In the HVAC industry, Energy conservation and restriction of the use of hydrofluorocarbons (HFCs) with high global warming potentials (GWPs) are the current major issues for HVAC equipment. To improve the overall energy efficiency in chiller systems, technical development is now focusing on larger oil-free centrifugal compressors with permanent magnet (PM) motors, growing use of variable speed control by Variable Frequency Drives (VFDs) and two-stage compression systems maintaining high efficiency with wide operating ranges.

But now, the VRF (Variable Refrigerant Flow) HVAC systems, have been the HVAC system of choice in Europe, Japan, China and other parts of the world for quite some time. Over the past 10 to 20 years, VRF HVAC technology has become increasingly popular in Europe and Asia market and now to Middle East, the extraordinary Al Ain 5000 Villas project sets a very good example of VRF installation.

This sophisticated new VRF HVAC technology is capable of providing not only cooling, but also heat, and even both simultaneously to different areas within the space. What’s more, these VRF HVAC systems are very quiet and energy-efficient because the variable-speed compressor runs only at the capacity needed for the current conditions by varying the flow of refrigerant to the indoor units based on the exact demands of the individual areas.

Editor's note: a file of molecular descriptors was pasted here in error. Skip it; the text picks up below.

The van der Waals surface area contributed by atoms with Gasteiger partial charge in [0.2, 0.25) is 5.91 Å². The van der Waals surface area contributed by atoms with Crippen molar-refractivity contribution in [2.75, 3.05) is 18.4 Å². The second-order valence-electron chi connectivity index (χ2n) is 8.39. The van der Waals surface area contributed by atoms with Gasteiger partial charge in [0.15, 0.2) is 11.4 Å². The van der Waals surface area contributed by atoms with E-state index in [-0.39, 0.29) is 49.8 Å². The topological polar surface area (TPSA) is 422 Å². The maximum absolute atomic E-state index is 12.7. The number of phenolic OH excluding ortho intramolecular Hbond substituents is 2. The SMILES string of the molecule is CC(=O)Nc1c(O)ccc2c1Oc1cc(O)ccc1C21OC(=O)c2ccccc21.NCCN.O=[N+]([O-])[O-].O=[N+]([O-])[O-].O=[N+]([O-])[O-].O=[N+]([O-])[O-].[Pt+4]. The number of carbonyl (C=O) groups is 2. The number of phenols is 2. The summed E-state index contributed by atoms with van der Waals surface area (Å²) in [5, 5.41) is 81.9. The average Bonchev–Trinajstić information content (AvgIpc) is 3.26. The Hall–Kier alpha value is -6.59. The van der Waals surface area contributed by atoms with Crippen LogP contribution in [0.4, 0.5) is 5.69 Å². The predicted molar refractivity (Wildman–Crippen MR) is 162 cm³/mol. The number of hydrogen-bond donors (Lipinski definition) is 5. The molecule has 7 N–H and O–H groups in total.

Full DC Inverter V6 series VRF system

Recently Midea launched its new generation Full DC Inverter V6 series VRF system in Dubai, featuring the world’s largest capacity single module outdoor unit at 38HP and combination capacity at 128HP, as well enjoys a 40% reduction in footprint compared with conventional design. The VRF is significantly penetrating not only the residential but also the commercial HVAC market which chiller has a strong position.

How open is the market when it comes to natural refrigerants?

A:  So-called natural refrigerants for chillers, ammonia (R717) and pro-pane (R290) are used mainly in Europe, and have advantages such as low GWP, an ODP of zero, superior performance, and low cost. However, toxicity and flammability remain high barriers to use in HVAC systems installed in commercial buildings.